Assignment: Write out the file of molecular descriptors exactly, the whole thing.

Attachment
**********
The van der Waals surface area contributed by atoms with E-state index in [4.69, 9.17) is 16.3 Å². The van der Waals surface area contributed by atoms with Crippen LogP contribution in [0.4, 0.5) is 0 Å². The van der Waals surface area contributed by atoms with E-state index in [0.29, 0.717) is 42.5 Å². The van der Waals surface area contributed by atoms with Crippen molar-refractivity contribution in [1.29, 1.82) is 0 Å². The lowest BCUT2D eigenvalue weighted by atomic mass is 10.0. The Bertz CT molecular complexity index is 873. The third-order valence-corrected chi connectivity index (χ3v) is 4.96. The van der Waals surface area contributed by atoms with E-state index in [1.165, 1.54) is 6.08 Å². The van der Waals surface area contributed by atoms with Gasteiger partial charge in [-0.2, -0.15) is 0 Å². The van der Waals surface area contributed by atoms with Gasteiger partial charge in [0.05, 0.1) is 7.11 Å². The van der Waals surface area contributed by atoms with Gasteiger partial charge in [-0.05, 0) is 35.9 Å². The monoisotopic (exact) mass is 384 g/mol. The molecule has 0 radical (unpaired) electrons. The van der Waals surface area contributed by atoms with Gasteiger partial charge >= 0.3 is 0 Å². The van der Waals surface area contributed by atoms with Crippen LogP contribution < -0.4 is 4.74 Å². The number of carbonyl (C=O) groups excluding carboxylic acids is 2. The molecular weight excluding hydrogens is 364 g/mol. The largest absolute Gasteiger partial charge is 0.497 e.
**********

The van der Waals surface area contributed by atoms with E-state index in [4.69, 9.17) is 16.3 Å². The van der Waals surface area contributed by atoms with Crippen LogP contribution in [0.4, 0.5) is 0 Å². The van der Waals surface area contributed by atoms with E-state index in [0.29, 0.717) is 42.5 Å². The van der Waals surface area contributed by atoms with Crippen molar-refractivity contribution in [1.29, 1.82) is 0 Å². The lowest BCUT2D eigenvalue weighted by atomic mass is 10.0. The Bertz CT molecular complexity index is 873. The third-order valence-corrected chi connectivity index (χ3v) is 4.96. The van der Waals surface area contributed by atoms with E-state index in [1.165, 1.54) is 6.08 Å². The van der Waals surface area contributed by atoms with Gasteiger partial charge in [-0.2, -0.15) is 0 Å². The van der Waals surface area contributed by atoms with Gasteiger partial charge in [0.05, 0.1) is 7.11 Å². The van der Waals surface area contributed by atoms with Gasteiger partial charge in [-0.05, 0) is 35.9 Å². The monoisotopic (exact) mass is 384 g/mol. The molecule has 0 radical (unpaired) electrons. The van der Waals surface area contributed by atoms with Gasteiger partial charge >= 0.3 is 0 Å². The van der Waals surface area contributed by atoms with Crippen LogP contribution < -0.4 is 4.74 Å². The number of carbonyl (C=O) groups excluding carboxylic acids is 2. The molecular weight excluding hydrogens is 364 g/mol. The largest absolute Gasteiger partial charge is 0.497 e.